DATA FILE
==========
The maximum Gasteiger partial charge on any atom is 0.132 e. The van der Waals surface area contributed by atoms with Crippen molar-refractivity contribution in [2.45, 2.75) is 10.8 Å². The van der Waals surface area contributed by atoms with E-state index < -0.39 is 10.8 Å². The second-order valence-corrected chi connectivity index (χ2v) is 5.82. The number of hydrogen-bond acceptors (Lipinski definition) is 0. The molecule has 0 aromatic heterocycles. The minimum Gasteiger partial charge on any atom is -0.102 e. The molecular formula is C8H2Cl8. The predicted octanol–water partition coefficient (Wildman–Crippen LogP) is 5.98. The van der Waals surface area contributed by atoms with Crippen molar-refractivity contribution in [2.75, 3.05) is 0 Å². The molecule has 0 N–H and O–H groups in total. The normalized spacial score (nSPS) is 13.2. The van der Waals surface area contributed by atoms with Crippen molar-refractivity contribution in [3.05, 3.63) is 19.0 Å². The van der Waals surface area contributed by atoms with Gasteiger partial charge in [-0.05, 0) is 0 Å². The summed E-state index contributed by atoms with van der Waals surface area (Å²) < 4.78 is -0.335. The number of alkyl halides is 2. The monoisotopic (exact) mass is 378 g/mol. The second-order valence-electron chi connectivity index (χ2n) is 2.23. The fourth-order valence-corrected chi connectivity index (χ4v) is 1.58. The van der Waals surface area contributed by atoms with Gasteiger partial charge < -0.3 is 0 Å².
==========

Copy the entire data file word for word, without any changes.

The maximum Gasteiger partial charge on any atom is 0.132 e. The van der Waals surface area contributed by atoms with Crippen molar-refractivity contribution in [2.45, 2.75) is 10.8 Å². The van der Waals surface area contributed by atoms with E-state index < -0.39 is 10.8 Å². The second-order valence-corrected chi connectivity index (χ2v) is 5.82. The number of hydrogen-bond acceptors (Lipinski definition) is 0. The molecule has 0 aromatic heterocycles. The minimum Gasteiger partial charge on any atom is -0.102 e. The molecular formula is C8H2Cl8. The predicted octanol–water partition coefficient (Wildman–Crippen LogP) is 5.98. The van der Waals surface area contributed by atoms with Crippen molar-refractivity contribution in [2.75, 3.05) is 0 Å². The molecule has 0 N–H and O–H groups in total. The normalized spacial score (nSPS) is 13.2. The van der Waals surface area contributed by atoms with Crippen molar-refractivity contribution in [3.05, 3.63) is 19.0 Å². The van der Waals surface area contributed by atoms with Gasteiger partial charge in [-0.05, 0) is 0 Å². The summed E-state index contributed by atoms with van der Waals surface area (Å²) < 4.78 is -0.335. The number of alkyl halides is 2. The monoisotopic (exact) mass is 378 g/mol. The second-order valence-electron chi connectivity index (χ2n) is 2.23. The fourth-order valence-corrected chi connectivity index (χ4v) is 1.58. The van der Waals surface area contributed by atoms with Gasteiger partial charge < -0.3 is 0 Å².